The latest shrinking product really got to me.
A five-pound bag of granulated sugar has now shrunk to four pounds. Not just the off-brands, but the name brands as well.
Those who do a lot of baking, or jelly and jam making, know that one less pound means we have to buy more sugar to make the same amount of cookies or jam.
By now we’re all accustomed to the nonexistent “pound” of coffee that has shrunk from 16 ounces, to 15, to 12, and now, a mere 10 or 11 ounces. Amazing. A pint’s a pound, the world around — that has to be an antiquated colloquialism now.
Where’s the pint?
That trusty can of tuna always kept on hand in the pantry will no longer make two decent-sized sandwiches for lunch. The six-ounce cans that have been with us for decades are now five ounces — too much for one sandwich, and not enough for two. I even saw an off-brand tuna the other day that held just 4.5 ounces.
Pasta of all shapes and varieties had, until recently, come in one-pound packages. No longer. Only a few brands or off-brands are 16 ounces. Most are now 12, 11, or even 10 ounces.
A loaf of regular sliced bread has also lost many slices and costs more at the same time.
Watch out for pet food, too.
The once 20- or 25-pound bag of dry dog food has slowly been reduced to 19 pounds, then 18 pounds, and now, with the latest bag of the usual brand I buy for our dog, Dusty, 16 pounds. A bag that once lasted a month or so is now empty in fewer than three weeks.
Baking soda, baking powder, flavorings and virtually any product stored in your cupboard is more than likely smaller than the same product from just a year or two ago — and it costs more.
And it’s not just food that has shrunk. Think about dish detergent, shampoo and cosmetics. Dish detergent has shrunk from the 16-ounce bottle I always bought to its current 12 or 13 ounces. It shrank in steps, just like everything else, but now, of course, I have to buy it more often.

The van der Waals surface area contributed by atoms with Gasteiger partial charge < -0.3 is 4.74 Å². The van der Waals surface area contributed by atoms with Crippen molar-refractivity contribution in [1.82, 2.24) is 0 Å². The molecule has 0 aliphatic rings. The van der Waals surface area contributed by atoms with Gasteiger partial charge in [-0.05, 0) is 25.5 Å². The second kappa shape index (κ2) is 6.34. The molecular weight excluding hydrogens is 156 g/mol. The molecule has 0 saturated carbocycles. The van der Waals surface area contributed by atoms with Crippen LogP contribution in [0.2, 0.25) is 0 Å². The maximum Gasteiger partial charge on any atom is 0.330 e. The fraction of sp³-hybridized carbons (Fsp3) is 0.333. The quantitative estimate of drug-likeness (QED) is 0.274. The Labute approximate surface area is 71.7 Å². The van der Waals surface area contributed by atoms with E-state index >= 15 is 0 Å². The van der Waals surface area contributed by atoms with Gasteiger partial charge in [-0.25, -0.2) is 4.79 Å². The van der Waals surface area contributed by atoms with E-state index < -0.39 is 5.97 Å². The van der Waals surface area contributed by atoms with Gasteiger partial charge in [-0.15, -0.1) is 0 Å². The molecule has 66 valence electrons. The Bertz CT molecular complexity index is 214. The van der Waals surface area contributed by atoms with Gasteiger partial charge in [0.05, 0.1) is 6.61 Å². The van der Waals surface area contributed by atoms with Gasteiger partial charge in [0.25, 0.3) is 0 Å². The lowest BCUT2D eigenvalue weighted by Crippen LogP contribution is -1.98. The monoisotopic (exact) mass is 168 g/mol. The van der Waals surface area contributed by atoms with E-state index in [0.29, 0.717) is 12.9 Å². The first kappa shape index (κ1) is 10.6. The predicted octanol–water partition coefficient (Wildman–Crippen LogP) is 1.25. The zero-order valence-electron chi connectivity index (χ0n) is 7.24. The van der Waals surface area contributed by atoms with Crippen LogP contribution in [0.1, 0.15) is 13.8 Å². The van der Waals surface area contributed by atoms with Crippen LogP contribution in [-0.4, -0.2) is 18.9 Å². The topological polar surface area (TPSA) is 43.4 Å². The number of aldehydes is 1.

And that’s most likely the reason why nearly everything is so much smaller than it had once been.
We are a consumer society, for better or worse, and for companies to make more money, they have to sell more product. What better way to increase profits than to brighten up the packaging and reduce the amount of what’s inside so you have to buy it more frequently?
What’s next? A 28-ounce quart of milk? The half-gallon juice cartons have already been reduced to 59 ounces or fewer, and a “half-gallon” of most ice creams is only 48 ounces. I won’t be surprised if either of these decreases again really soon. Oh, yes, and a “pint” of ice cream is now 14 ounces much of the time.
Beware shopper: If the price looks like it has remained pretty much the same as it has always been, check the weight of the product. Unless a particular store is having a real sale, we are getting far less for our money.
Always check not only the fat and salt amounts, but also the weight. If dividing in your head isn’t easy, then carry a small calculator with you. Divide the price by the number of ounces or pounds to learn what you are really paying for something. Chances are, the price has gone up. Shopping for our day-to-day needs has become increasingly more complicated.
So when heading out to the supermarket, take that calculator, a deep breath and a lot of patience — and be ready to search to find the best deal for your money.